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Publication - Dr Robert Hughes

    Performance analysis of single-frequency near electrical resonance signal enhancement (SF-NERSE) defect detection

    Citation

    Hughes, RR & Dixon, S, 2019, ‘Performance analysis of single-frequency near electrical resonance signal enhancement (SF-NERSE) defect detection’. NDT and E International, vol 102., pp. 96-103

    Abstract

    In the search for ever more sensitive non-destructive testing (NDT) techniques to detect progressively smaller defects in increasingly complex industrial materials, environments and geometries, conventional eddy-current testing (ECT) methods, have reached their sensitivity limit. Fortunately, advanced resonance-based techniques, demonstrated in recent years, promise to help extend that limit, but, before such techniques can be implemented with confidence, a detailed understanding of their sensitivity and stability must be achieved. In this study, statistical probability-of-detection (PoD) analysis was performed to assess the sensitivity of a novel single-frequency, near electrical resonance signal enhancement (SF-NERSE) technique relative to an equivalent conventional probe operation. This study was performed on 36 real fatigue defects in Titanium 6V-4Al (Ti6-4) with defects ranging from 0.10−6.48 mm in surface extent. In addition, a critical evaluation of background noise stability in the SF-NERSE technique (a common concern with NERSE-based methods) was also performed to establish the viability of such a technique in relation to industrial inspection and assessment criteria. The results of this study demonstrate a sensitivity enhancement of up to 20% for the SF-NERSE method over conventional operation and, through controls, confirmed that the effect is a result of the resonance-shifting phenomenon and not just an increase in operational frequency. In addition, an examination of background noise implies that a SF-NERSE method exhibits more stable background noise than conventional excitation. This study validates the SF-NERSE technique and methodology as a viable industrial inspection technique, able to significantly improve detection capabilities.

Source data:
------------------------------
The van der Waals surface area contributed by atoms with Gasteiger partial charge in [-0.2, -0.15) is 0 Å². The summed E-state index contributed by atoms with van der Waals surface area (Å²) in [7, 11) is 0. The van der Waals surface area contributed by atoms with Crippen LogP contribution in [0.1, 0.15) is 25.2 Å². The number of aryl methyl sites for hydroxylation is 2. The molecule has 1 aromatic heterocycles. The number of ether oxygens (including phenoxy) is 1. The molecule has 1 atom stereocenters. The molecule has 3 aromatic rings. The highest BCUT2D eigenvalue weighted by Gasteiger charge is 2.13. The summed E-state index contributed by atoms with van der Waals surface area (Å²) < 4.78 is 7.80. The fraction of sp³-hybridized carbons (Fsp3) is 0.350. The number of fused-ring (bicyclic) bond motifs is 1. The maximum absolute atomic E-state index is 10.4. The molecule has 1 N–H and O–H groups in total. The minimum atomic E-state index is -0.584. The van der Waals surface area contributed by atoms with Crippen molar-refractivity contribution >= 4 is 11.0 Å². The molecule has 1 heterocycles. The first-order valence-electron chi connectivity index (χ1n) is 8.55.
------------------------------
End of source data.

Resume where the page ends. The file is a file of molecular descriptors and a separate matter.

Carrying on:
Full details in the University publications repository